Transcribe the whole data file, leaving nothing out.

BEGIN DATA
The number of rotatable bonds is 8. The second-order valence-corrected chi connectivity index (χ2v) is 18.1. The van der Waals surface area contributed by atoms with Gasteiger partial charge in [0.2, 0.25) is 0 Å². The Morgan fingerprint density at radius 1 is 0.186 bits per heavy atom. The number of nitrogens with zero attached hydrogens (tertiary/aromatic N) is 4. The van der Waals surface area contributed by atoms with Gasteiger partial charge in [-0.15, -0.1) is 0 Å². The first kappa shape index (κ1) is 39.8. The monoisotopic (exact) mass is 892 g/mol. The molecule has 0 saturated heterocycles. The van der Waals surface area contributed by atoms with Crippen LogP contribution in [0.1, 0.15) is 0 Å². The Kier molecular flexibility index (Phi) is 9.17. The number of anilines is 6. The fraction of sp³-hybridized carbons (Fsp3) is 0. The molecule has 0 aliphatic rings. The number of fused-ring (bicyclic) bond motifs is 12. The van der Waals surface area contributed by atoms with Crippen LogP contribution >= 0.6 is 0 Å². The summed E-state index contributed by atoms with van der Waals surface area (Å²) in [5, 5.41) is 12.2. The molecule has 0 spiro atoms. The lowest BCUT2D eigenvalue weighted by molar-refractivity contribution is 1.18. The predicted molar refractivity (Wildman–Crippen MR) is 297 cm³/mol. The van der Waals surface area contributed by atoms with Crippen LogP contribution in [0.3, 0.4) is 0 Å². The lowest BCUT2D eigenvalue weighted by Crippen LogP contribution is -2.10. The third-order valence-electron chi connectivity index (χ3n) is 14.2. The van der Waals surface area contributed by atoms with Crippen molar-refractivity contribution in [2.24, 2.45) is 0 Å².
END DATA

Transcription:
The number of rotatable bonds is 8. The second-order valence-corrected chi connectivity index (χ2v) is 18.1. The van der Waals surface area contributed by atoms with Gasteiger partial charge in [0.2, 0.25) is 0 Å². The Morgan fingerprint density at radius 1 is 0.186 bits per heavy atom. The number of nitrogens with zero attached hydrogens (tertiary/aromatic N) is 4. The van der Waals surface area contributed by atoms with Gasteiger partial charge in [-0.15, -0.1) is 0 Å². The first kappa shape index (κ1) is 39.8. The monoisotopic (exact) mass is 892 g/mol. The molecule has 0 saturated heterocycles. The van der Waals surface area contributed by atoms with Crippen LogP contribution in [0.1, 0.15) is 0 Å². The Kier molecular flexibility index (Phi) is 9.17. The number of anilines is 6. The fraction of sp³-hybridized carbons (Fsp3) is 0. The molecule has 0 aliphatic rings. The number of fused-ring (bicyclic) bond motifs is 12. The van der Waals surface area contributed by atoms with Crippen LogP contribution >= 0.6 is 0 Å². The summed E-state index contributed by atoms with van der Waals surface area (Å²) in [5, 5.41) is 12.2. The molecule has 0 spiro atoms. The lowest BCUT2D eigenvalue weighted by molar-refractivity contribution is 1.18. The predicted molar refractivity (Wildman–Crippen MR) is 297 cm³/mol. The van der Waals surface area contributed by atoms with Crippen LogP contribution in [0.3, 0.4) is 0 Å². The lowest BCUT2D eigenvalue weighted by Crippen LogP contribution is -2.10. The third-order valence-electron chi connectivity index (χ3n) is 14.2. The van der Waals surface area contributed by atoms with Crippen molar-refractivity contribution in [2.24, 2.45) is 0 Å².